While we still don’t have a 3D printer in every home, use of the technology in medicine is becoming increasingly vital. 3D-printed implants made to perfectly fit the patient have a significant medical benefit, as one Australian doctor has demonstrated.
In late 2015, Ralph Mobbs, a neurosurgeon at the Prince of Wales Hospital in Sydney, met a patient who suffered from a virulent form of cancer known as chordoma.
The patient, who is in his 60s, had a tumour in a particularly hard-to-get-to location, Mobbs toldMashable Australia. “At the top of the neck, there are two highly-specialised vertebrae that are involved in the flexion and rotation of the head. This tumour had occupied those two vertebrae,” he said.
Without treatment, the tumour can slowly compress the brain stem and spinal chord, causing quadriplegia. “It’s a particularly horrible way to go,” Mobbs said.
Previously, there have been few attempts to treat this type of tumour surgically because of its location and the high risk involved. If doctors do try to reconstruct the vertebrae, they normally have to take bone from another part of the body to do so, he said, but it’s very difficult to get a nice fit. That’s when Mobbs decided to turn to 3D-printing.
Customised body parts
“I saw this as a great opportunity,” Mobbs explained. “[With 3D printing], the patient could be supplied with a custom-printed body part to achieve the goals of the surgery much better than we previously have had in our bag of tricks.”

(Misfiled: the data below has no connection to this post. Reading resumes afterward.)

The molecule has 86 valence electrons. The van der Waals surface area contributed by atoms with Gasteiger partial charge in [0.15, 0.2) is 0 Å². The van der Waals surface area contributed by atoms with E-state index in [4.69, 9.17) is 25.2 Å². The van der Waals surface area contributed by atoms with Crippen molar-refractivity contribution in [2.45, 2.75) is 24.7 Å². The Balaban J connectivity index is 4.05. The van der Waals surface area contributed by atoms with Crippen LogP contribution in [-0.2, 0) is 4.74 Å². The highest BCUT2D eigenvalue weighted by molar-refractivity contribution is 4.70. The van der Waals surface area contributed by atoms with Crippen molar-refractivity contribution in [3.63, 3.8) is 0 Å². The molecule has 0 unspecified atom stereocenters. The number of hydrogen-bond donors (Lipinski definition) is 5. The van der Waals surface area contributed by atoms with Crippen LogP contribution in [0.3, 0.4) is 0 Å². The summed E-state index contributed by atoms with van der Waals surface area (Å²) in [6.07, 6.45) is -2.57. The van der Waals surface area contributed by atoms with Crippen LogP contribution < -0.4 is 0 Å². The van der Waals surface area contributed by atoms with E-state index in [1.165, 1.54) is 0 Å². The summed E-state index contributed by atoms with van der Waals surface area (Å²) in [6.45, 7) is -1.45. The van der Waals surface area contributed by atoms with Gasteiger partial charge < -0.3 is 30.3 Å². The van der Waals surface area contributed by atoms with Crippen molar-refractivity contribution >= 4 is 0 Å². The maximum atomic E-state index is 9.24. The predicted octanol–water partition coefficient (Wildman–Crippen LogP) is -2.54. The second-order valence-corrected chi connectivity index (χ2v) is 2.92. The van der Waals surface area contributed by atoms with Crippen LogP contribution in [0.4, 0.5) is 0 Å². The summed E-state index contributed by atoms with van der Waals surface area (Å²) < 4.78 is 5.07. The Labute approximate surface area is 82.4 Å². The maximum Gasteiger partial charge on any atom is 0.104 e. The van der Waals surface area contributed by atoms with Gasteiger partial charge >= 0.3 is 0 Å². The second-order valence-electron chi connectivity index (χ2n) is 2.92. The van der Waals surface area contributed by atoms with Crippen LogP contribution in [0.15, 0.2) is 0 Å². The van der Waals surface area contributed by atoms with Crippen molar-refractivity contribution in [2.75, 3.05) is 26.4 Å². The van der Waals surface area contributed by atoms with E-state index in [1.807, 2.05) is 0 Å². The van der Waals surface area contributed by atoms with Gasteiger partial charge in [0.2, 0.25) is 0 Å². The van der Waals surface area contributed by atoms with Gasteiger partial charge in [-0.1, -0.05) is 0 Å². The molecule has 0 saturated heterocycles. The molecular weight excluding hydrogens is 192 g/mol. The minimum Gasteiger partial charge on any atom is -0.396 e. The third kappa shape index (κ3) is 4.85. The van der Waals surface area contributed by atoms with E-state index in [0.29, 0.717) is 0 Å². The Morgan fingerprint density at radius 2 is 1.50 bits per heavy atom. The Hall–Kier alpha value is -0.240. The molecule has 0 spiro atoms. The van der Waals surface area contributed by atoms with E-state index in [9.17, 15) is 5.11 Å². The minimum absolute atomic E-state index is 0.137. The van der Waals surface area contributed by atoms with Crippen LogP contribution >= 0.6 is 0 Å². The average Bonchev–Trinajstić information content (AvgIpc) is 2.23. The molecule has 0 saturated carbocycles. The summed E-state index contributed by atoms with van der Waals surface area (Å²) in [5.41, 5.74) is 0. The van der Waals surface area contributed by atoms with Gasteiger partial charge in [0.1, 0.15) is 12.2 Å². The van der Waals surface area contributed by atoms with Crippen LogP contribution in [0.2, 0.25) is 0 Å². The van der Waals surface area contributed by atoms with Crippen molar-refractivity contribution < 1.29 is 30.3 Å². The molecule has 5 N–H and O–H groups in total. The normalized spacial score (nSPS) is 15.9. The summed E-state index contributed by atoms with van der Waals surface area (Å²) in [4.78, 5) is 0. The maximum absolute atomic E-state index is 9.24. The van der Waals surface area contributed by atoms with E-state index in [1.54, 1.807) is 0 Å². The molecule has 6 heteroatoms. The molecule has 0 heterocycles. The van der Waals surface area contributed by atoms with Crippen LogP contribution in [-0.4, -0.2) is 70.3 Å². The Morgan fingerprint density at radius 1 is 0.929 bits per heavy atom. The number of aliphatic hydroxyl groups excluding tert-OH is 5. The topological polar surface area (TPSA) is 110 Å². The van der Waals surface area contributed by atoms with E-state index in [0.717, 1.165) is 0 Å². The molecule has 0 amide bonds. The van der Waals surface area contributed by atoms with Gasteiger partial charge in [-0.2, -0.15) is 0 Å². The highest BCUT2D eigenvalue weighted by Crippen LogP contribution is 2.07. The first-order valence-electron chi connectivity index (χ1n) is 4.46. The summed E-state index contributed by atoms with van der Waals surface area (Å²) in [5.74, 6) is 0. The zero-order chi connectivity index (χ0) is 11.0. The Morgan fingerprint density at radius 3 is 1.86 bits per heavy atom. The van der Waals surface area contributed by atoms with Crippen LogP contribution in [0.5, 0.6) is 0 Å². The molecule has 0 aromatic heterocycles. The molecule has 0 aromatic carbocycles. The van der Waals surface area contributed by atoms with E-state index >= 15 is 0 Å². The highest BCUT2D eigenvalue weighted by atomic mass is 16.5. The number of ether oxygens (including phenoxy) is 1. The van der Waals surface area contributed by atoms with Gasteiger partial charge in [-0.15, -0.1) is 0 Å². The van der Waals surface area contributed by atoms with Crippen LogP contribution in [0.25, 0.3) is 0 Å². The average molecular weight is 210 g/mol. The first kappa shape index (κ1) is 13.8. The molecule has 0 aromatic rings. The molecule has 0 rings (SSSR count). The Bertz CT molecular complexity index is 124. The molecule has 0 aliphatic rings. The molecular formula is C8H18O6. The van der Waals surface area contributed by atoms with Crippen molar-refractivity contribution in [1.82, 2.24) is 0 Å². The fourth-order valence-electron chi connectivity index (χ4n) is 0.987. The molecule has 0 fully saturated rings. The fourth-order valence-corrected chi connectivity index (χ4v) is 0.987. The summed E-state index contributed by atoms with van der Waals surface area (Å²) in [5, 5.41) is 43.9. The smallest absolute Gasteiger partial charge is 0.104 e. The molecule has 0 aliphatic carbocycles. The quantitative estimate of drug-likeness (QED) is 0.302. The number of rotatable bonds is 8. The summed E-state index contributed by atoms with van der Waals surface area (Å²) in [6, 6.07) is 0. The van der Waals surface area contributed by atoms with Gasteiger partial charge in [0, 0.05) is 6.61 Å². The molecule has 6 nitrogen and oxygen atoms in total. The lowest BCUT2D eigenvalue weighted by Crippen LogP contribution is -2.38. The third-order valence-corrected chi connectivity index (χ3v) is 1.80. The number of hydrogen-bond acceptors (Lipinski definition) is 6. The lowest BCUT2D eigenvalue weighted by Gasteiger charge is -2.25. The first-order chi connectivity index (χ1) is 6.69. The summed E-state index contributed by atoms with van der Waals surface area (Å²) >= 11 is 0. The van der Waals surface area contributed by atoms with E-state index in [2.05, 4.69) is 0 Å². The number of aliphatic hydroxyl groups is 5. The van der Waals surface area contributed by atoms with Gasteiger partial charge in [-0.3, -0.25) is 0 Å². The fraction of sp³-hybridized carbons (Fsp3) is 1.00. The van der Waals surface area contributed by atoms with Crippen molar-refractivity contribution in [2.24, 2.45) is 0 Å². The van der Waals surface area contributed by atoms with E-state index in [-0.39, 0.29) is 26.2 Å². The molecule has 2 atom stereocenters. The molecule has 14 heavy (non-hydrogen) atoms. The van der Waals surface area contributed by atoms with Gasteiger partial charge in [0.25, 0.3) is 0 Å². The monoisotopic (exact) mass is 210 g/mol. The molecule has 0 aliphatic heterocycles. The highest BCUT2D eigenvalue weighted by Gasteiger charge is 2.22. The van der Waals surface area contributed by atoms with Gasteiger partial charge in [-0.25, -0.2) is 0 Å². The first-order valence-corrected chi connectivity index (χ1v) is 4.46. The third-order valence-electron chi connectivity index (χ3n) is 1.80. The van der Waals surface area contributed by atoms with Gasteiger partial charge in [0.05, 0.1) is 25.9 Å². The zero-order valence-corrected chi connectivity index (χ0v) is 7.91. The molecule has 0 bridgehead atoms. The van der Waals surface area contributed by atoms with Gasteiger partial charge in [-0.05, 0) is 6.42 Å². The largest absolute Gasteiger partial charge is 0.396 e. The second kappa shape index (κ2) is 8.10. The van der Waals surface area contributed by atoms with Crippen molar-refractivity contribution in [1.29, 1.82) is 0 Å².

To make the part, Mobbs worked with an Australian medical device company named Anatomics. In addition to constructing the titanium implant, the company also printed the doctor a number of models of the patient’s exact anatomy so he was able to practice the surgery before walking into the operating theatre.
While surgeons have been using 3D-printed implants for a number of years, Mobbs believes the surgery is a world first for these particular vertebrae in the neck. “To be able to get the printed implant that you know will fit perfectly because you’ve already done the operation on a model … It was just a pure delight,” he said. “It was as if someone had switched on a light and said ‘crikey, if this isn’t the future, well then I don’t know what is’.”
The surgery ended up taking more than 15 hours to complete. The patient is recovering well, according to Mobbs, but is having to deal with some of the effects of having received marathon surgery through the mouth. “It has caused him some problems with his capacity to swallow, which he is gradually recovering,” he said.
The future of 3D-printing
Mobbs is certain the use of 3D-printing in medicine will increase exponentially. “There’s no doubt this is the next big wave of medicine,” he said. “For me, the holy grail of medicine is the manufacturing of bones, joints and organs on-demand to restore function and save lives.”
He isn’t satisfied with printing implants from material like titanium, however. For Mobbs, the next step is to be able to harvest cells from the patient’s body in order to print the patient’s own cells onto a 3D scaffold in order to grow fully-customised organs. “To pre-print for organ transplants, and things like that,” he explained.
“In the not-too-distant future, given the appropriate regulatory requirements and ethical considerations, this will start happening,” Mobbs suggested. “Whether we’re printing a disc for a patient or a pancreas for a diabetic … this is within our lifetime.”